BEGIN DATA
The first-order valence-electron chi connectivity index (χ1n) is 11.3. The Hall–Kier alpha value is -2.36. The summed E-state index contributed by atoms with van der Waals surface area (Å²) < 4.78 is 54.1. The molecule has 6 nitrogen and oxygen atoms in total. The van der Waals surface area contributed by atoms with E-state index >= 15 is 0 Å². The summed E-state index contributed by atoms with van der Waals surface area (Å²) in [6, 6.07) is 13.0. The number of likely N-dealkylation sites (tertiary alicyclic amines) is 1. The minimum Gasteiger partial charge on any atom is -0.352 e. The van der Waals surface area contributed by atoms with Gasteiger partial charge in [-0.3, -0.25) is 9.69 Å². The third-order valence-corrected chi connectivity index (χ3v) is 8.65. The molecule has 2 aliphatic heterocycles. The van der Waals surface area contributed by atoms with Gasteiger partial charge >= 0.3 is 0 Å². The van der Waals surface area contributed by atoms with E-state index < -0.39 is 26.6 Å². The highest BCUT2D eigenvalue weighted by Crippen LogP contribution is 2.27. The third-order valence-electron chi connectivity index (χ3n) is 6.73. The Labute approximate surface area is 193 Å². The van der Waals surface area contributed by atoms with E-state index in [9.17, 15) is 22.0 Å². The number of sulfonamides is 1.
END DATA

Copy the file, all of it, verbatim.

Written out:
The first-order valence-electron chi connectivity index (χ1n) is 11.3. The Hall–Kier alpha value is -2.36. The summed E-state index contributed by atoms with van der Waals surface area (Å²) < 4.78 is 54.1. The molecule has 6 nitrogen and oxygen atoms in total. The van der Waals surface area contributed by atoms with E-state index >= 15 is 0 Å². The summed E-state index contributed by atoms with van der Waals surface area (Å²) in [6, 6.07) is 13.0. The number of likely N-dealkylation sites (tertiary alicyclic amines) is 1. The minimum Gasteiger partial charge on any atom is -0.352 e. The van der Waals surface area contributed by atoms with Gasteiger partial charge in [-0.3, -0.25) is 9.69 Å². The third-order valence-corrected chi connectivity index (χ3v) is 8.65. The molecule has 2 aliphatic heterocycles. The van der Waals surface area contributed by atoms with Gasteiger partial charge >= 0.3 is 0 Å². The van der Waals surface area contributed by atoms with E-state index < -0.39 is 26.6 Å². The highest BCUT2D eigenvalue weighted by Crippen LogP contribution is 2.27. The third-order valence-electron chi connectivity index (χ3n) is 6.73. The Labute approximate surface area is 193 Å². The van der Waals surface area contributed by atoms with E-state index in [9.17, 15) is 22.0 Å². The number of sulfonamides is 1.